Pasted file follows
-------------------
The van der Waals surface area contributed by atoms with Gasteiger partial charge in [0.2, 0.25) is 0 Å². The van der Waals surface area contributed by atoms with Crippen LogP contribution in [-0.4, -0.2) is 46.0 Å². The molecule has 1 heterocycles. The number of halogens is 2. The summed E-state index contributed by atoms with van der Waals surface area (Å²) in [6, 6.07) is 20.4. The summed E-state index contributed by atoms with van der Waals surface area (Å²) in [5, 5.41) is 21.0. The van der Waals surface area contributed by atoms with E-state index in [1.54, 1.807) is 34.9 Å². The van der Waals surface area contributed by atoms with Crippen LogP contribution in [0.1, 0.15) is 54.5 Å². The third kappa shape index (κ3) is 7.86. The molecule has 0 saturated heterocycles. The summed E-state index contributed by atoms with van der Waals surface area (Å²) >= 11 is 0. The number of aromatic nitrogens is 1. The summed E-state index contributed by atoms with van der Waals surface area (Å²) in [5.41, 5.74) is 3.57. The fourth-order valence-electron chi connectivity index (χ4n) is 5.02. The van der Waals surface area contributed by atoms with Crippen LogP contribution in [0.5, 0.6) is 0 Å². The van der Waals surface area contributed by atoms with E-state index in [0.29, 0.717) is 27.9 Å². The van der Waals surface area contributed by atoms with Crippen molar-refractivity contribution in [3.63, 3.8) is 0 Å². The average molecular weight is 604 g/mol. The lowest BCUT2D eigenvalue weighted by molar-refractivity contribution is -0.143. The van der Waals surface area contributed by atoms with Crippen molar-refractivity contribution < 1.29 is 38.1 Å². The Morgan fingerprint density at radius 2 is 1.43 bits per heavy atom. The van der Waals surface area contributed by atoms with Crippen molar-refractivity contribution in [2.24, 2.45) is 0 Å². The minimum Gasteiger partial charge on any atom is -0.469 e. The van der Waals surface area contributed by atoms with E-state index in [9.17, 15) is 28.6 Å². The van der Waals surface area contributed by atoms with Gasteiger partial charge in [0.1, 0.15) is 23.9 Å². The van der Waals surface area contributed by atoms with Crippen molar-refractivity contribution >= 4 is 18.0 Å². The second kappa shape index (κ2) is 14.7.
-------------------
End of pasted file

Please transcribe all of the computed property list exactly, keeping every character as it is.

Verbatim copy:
The van der Waals surface area contributed by atoms with Gasteiger partial charge in [0.2, 0.25) is 0 Å². The van der Waals surface area contributed by atoms with Crippen LogP contribution in [-0.4, -0.2) is 46.0 Å². The molecule has 1 heterocycles. The number of halogens is 2. The summed E-state index contributed by atoms with van der Waals surface area (Å²) in [6, 6.07) is 20.4. The summed E-state index contributed by atoms with van der Waals surface area (Å²) in [5, 5.41) is 21.0. The van der Waals surface area contributed by atoms with E-state index in [1.54, 1.807) is 34.9 Å². The van der Waals surface area contributed by atoms with Crippen LogP contribution in [0.1, 0.15) is 54.5 Å². The third kappa shape index (κ3) is 7.86. The molecule has 0 saturated heterocycles. The summed E-state index contributed by atoms with van der Waals surface area (Å²) >= 11 is 0. The number of aromatic nitrogens is 1. The summed E-state index contributed by atoms with van der Waals surface area (Å²) in [5.41, 5.74) is 3.57. The fourth-order valence-electron chi connectivity index (χ4n) is 5.02. The van der Waals surface area contributed by atoms with Crippen LogP contribution in [0.5, 0.6) is 0 Å². The van der Waals surface area contributed by atoms with E-state index in [0.29, 0.717) is 27.9 Å². The van der Waals surface area contributed by atoms with Crippen molar-refractivity contribution in [3.63, 3.8) is 0 Å². The average molecular weight is 604 g/mol. The lowest BCUT2D eigenvalue weighted by molar-refractivity contribution is -0.143. The van der Waals surface area contributed by atoms with Crippen molar-refractivity contribution < 1.29 is 38.1 Å². The Morgan fingerprint density at radius 2 is 1.43 bits per heavy atom. The van der Waals surface area contributed by atoms with Crippen molar-refractivity contribution in [2.24, 2.45) is 0 Å². The minimum Gasteiger partial charge on any atom is -0.469 e. The van der Waals surface area contributed by atoms with E-state index in [9.17, 15) is 28.6 Å². The van der Waals surface area contributed by atoms with Gasteiger partial charge in [0.1, 0.15) is 23.9 Å². The van der Waals surface area contributed by atoms with Crippen molar-refractivity contribution >= 4 is 18.0 Å². The second kappa shape index (κ2) is 14.7.